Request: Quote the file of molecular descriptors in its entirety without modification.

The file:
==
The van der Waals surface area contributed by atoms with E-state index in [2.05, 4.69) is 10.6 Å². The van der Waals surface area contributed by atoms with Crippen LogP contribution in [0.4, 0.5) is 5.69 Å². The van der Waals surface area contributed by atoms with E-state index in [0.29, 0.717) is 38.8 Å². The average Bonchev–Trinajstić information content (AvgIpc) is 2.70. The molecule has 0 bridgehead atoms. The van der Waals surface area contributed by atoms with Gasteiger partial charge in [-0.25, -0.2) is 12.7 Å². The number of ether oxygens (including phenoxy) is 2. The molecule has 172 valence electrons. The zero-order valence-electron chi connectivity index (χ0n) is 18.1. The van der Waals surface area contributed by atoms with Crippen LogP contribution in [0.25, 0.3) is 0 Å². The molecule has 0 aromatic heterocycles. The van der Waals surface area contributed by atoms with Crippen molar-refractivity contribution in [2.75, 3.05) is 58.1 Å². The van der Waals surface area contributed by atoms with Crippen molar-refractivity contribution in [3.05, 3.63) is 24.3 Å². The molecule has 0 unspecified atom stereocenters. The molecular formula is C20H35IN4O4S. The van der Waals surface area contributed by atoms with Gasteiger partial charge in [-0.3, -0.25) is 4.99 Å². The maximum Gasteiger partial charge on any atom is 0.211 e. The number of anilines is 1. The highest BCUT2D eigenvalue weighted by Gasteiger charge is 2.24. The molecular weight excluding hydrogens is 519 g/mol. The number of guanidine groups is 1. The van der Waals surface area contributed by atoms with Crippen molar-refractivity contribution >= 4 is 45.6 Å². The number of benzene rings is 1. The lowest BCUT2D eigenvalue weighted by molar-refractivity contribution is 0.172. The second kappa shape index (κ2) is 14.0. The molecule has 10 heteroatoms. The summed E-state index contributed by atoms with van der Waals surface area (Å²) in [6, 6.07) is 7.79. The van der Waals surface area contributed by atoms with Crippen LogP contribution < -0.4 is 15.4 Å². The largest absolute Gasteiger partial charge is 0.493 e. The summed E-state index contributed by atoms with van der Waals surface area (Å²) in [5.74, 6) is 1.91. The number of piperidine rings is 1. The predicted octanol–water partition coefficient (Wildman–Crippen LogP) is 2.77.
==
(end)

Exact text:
The van der Waals surface area contributed by atoms with E-state index in [2.05, 4.69) is 10.6 Å². The van der Waals surface area contributed by atoms with Crippen LogP contribution in [0.4, 0.5) is 5.69 Å². The van der Waals surface area contributed by atoms with E-state index in [0.29, 0.717) is 38.8 Å². The average Bonchev–Trinajstić information content (AvgIpc) is 2.70. The molecule has 0 bridgehead atoms. The van der Waals surface area contributed by atoms with Gasteiger partial charge in [-0.25, -0.2) is 12.7 Å². The number of ether oxygens (including phenoxy) is 2. The molecule has 172 valence electrons. The zero-order valence-electron chi connectivity index (χ0n) is 18.1. The van der Waals surface area contributed by atoms with Crippen LogP contribution in [0.25, 0.3) is 0 Å². The molecule has 0 aromatic heterocycles. The van der Waals surface area contributed by atoms with Crippen molar-refractivity contribution in [2.75, 3.05) is 58.1 Å². The van der Waals surface area contributed by atoms with Crippen molar-refractivity contribution in [3.05, 3.63) is 24.3 Å². The molecule has 0 unspecified atom stereocenters. The molecular formula is C20H35IN4O4S. The van der Waals surface area contributed by atoms with Gasteiger partial charge in [-0.3, -0.25) is 4.99 Å². The maximum Gasteiger partial charge on any atom is 0.211 e. The number of anilines is 1. The highest BCUT2D eigenvalue weighted by Gasteiger charge is 2.24. The molecular weight excluding hydrogens is 519 g/mol. The number of guanidine groups is 1. The van der Waals surface area contributed by atoms with Crippen molar-refractivity contribution >= 4 is 45.6 Å². The number of benzene rings is 1. The lowest BCUT2D eigenvalue weighted by molar-refractivity contribution is 0.172. The second kappa shape index (κ2) is 14.0. The molecule has 10 heteroatoms. The summed E-state index contributed by atoms with van der Waals surface area (Å²) in [6, 6.07) is 7.79. The van der Waals surface area contributed by atoms with Crippen LogP contribution < -0.4 is 15.4 Å². The largest absolute Gasteiger partial charge is 0.493 e. The summed E-state index contributed by atoms with van der Waals surface area (Å²) in [5.74, 6) is 1.91. The number of piperidine rings is 1. The predicted octanol–water partition coefficient (Wildman–Crippen LogP) is 2.77.